• There was no management. The entire process at Mae Phim is driven by the customer and the order in which their requests are given. Each chef simply takes the next task of the top of the list and manages his own work load. Similarly, Agile teams are very flat and work best as team of unique individuals all of whom are important to the team, but no one individual being more important (or having more status) than any other. The emphasis is on the team being able to solve their own problems … just like the cook being the best judge of his own impediments.
  • The value chain is very, very short. The only hand-offs at Mae Phim were from the customer to the order-taker, and from the order-taker to the chef. With fewer handoffs there’s reduced likelihood for misunderstandings or incorrect assumptions. Software development typically has many, many handoffs and a very lot value chain. Anything that can be done to create direct communication between the sponsor (i.e. the person who is purchasing the software) and the development team is a step in the right direction. Agile software development (Scrum and XP) encourage the sponsor [Product Owner/Customer] to be a part of the team.
  • Every chef was capable of cooking all of the available dishes. There was no separation of the tasks between the two chefs. Both we capable (and I assume expected) to be able to cook the fully range of dishes whether they were noodle, seafood or chicken. Similarly, Agile software development encourages a wide (and deep) knowledge of software development. This is important. Good practical decisions can only be made if there is a broad understanding of software. Of course, having a broad and deep range of knowledge is the ideal.

Okay, so that’s all very well and good, but now let’s also look as some of the difference between the two:

  • There is a limited number of different requirements to select from. Mae Phim’s lunch menu has approximately a dozen (12) items to choose from. This is a luxury that software doesn’t afford; it’s just far too complex. Agile software development practices address this by limiting the size and scope of functionality that can be completed each Iteration. By developing software in limited chunks of time (2 weeks, 4 weeks, etc) the complexity of functionality is deliberately reduced.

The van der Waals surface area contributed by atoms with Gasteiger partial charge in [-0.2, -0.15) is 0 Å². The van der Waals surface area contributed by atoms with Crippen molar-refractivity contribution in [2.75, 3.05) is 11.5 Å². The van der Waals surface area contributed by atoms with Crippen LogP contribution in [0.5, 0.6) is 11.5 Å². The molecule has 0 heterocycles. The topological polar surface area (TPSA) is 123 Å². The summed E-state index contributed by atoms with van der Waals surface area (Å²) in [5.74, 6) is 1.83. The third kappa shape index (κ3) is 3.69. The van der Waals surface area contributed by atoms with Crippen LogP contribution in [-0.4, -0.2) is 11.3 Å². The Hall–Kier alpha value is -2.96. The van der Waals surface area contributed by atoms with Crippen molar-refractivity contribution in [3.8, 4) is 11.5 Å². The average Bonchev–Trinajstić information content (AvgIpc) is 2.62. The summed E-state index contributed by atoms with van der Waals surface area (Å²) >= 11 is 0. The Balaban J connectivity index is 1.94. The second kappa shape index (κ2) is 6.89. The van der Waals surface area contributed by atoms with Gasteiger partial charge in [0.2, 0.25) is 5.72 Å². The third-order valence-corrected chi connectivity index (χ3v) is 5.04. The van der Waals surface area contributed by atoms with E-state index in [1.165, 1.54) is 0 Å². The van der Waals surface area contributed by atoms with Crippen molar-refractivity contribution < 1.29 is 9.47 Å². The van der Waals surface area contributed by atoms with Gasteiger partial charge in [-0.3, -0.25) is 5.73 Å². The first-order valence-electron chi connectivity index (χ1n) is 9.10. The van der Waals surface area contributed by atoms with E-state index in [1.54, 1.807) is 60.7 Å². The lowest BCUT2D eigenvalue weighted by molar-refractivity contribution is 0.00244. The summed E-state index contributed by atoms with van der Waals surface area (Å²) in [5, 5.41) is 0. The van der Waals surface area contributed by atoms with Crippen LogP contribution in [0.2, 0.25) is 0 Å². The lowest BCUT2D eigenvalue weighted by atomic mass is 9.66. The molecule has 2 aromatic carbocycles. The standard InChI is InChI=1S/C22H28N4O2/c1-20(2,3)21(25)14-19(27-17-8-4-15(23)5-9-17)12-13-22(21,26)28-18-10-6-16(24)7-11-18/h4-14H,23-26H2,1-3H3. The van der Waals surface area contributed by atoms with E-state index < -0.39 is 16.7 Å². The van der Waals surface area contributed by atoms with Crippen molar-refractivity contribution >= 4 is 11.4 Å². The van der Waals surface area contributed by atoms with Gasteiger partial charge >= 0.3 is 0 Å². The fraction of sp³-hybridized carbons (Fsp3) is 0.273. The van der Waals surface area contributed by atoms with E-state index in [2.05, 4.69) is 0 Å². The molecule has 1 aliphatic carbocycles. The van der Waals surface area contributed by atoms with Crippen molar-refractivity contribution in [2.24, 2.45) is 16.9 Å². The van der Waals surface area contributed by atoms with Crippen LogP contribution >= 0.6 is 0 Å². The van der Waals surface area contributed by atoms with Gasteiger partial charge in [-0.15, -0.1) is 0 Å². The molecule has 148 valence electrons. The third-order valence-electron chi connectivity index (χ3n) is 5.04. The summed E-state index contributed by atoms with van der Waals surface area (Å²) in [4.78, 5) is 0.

• The cost of each requirement is fixed. This is related to the item above. Because Mae Phim has a limited number of dishes available, there is less variability in the end products. This allows them to offer fixed pricing on each of their dishes. Software is completely different in this regard. Not only are the requirements usually uncertain, there is usually a broad spectrum of different combinations and options. Scrum (and XP) tackles this problem but working in iterations and constantly working to refine the end product. By working in iterations, at least the cost is fixed to the cost of an iteration.
  • Thai food tastes better than software. Thankfully, this will always be the case!

Small restaurants that cater to the lunchtime crowd have to be very efficient in order to survive in a tough competitive market. We are able to see some of the same efficiencies in Agile software development processes. But the analogy breaks down because Thai restaurant model is about producing food and not software. Importantly, it breaks down in areas that are critical to software development such as complexity and cost.

[1] Mae Phim Thai Restaurant
[2] “Starbucks doesn’t use 2 Phase commit”, by Gregor Hohpe
[3] Thai One On is my favourite Thai restaurant in the Seattle area.

Note: This article is also available on my personal blog at:

Posted in Agile
3 comments on “The Thai Restaurant Model (and Its Applicability to Agile Software Development)
  1. mkg6 says:

    I’d say that the Thai restaurant is more like a factory, they exactly know what procedure to follow and how long it will take. A cook that recieves an order precisely knows the recipe and the cookbook steps to follow. This is an excellent opportunity for optimalization using traditional management methods.

    You were right about using anologies with respect to software, it is a tricky path.

  2. joe says:

    Mae Phim has 30 menu items! Though some are very similar, e.g. #1 and #2.

  3. Michael James says:

    Three years after this post, the story has taken a sad turn. After scaling their operation, the food at Mae Phim isn’t quite as good as it was. I hope this does not happen to your business as you scale.